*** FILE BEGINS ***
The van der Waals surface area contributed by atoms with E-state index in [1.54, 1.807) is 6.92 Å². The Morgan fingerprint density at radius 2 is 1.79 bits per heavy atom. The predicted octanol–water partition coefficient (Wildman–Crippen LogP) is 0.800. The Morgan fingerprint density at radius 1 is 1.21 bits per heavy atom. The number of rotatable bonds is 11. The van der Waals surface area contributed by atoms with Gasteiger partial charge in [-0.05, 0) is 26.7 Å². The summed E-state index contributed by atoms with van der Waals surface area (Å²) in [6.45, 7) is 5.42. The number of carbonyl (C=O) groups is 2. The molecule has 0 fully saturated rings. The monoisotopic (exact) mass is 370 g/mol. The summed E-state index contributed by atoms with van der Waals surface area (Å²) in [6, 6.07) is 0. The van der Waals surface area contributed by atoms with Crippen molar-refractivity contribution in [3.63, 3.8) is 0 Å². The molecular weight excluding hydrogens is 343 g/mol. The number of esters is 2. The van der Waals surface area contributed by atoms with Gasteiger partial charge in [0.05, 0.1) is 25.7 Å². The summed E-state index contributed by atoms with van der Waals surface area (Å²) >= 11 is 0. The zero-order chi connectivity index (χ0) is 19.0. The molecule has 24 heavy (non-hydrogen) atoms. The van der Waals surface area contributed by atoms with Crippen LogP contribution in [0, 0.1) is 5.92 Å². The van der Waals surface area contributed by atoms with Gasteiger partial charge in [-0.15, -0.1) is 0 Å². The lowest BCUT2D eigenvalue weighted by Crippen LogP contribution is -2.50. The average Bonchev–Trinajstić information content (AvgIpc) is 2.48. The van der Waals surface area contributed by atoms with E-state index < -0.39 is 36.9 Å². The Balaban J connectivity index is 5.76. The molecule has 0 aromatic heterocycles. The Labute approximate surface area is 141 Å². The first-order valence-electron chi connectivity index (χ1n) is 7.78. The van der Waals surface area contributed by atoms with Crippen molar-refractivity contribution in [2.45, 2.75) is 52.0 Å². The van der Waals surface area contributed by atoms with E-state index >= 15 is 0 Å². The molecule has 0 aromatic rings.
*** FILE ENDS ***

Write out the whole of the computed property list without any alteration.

The van der Waals surface area contributed by atoms with E-state index in [1.54, 1.807) is 6.92 Å². The Morgan fingerprint density at radius 2 is 1.79 bits per heavy atom. The predicted octanol–water partition coefficient (Wildman–Crippen LogP) is 0.800. The Morgan fingerprint density at radius 1 is 1.21 bits per heavy atom. The number of rotatable bonds is 11. The van der Waals surface area contributed by atoms with Gasteiger partial charge in [-0.05, 0) is 26.7 Å². The summed E-state index contributed by atoms with van der Waals surface area (Å²) in [6.45, 7) is 5.42. The number of carbonyl (C=O) groups is 2. The molecule has 0 fully saturated rings. The monoisotopic (exact) mass is 370 g/mol. The summed E-state index contributed by atoms with van der Waals surface area (Å²) in [6, 6.07) is 0. The van der Waals surface area contributed by atoms with Crippen molar-refractivity contribution in [3.63, 3.8) is 0 Å². The molecular weight excluding hydrogens is 343 g/mol. The number of esters is 2. The van der Waals surface area contributed by atoms with Gasteiger partial charge in [0.05, 0.1) is 25.7 Å². The summed E-state index contributed by atoms with van der Waals surface area (Å²) >= 11 is 0. The zero-order chi connectivity index (χ0) is 19.0. The molecule has 24 heavy (non-hydrogen) atoms. The van der Waals surface area contributed by atoms with Crippen LogP contribution in [0, 0.1) is 5.92 Å². The van der Waals surface area contributed by atoms with Gasteiger partial charge in [-0.15, -0.1) is 0 Å². The lowest BCUT2D eigenvalue weighted by Crippen LogP contribution is -2.50. The average Bonchev–Trinajstić information content (AvgIpc) is 2.48. The van der Waals surface area contributed by atoms with E-state index < -0.39 is 36.9 Å². The Balaban J connectivity index is 5.76. The molecule has 0 aromatic heterocycles. The Labute approximate surface area is 141 Å². The first-order valence-electron chi connectivity index (χ1n) is 7.78. The van der Waals surface area contributed by atoms with Crippen molar-refractivity contribution in [2.45, 2.75) is 52.0 Å². The van der Waals surface area contributed by atoms with E-state index >= 15 is 0 Å². The molecule has 0 aromatic rings.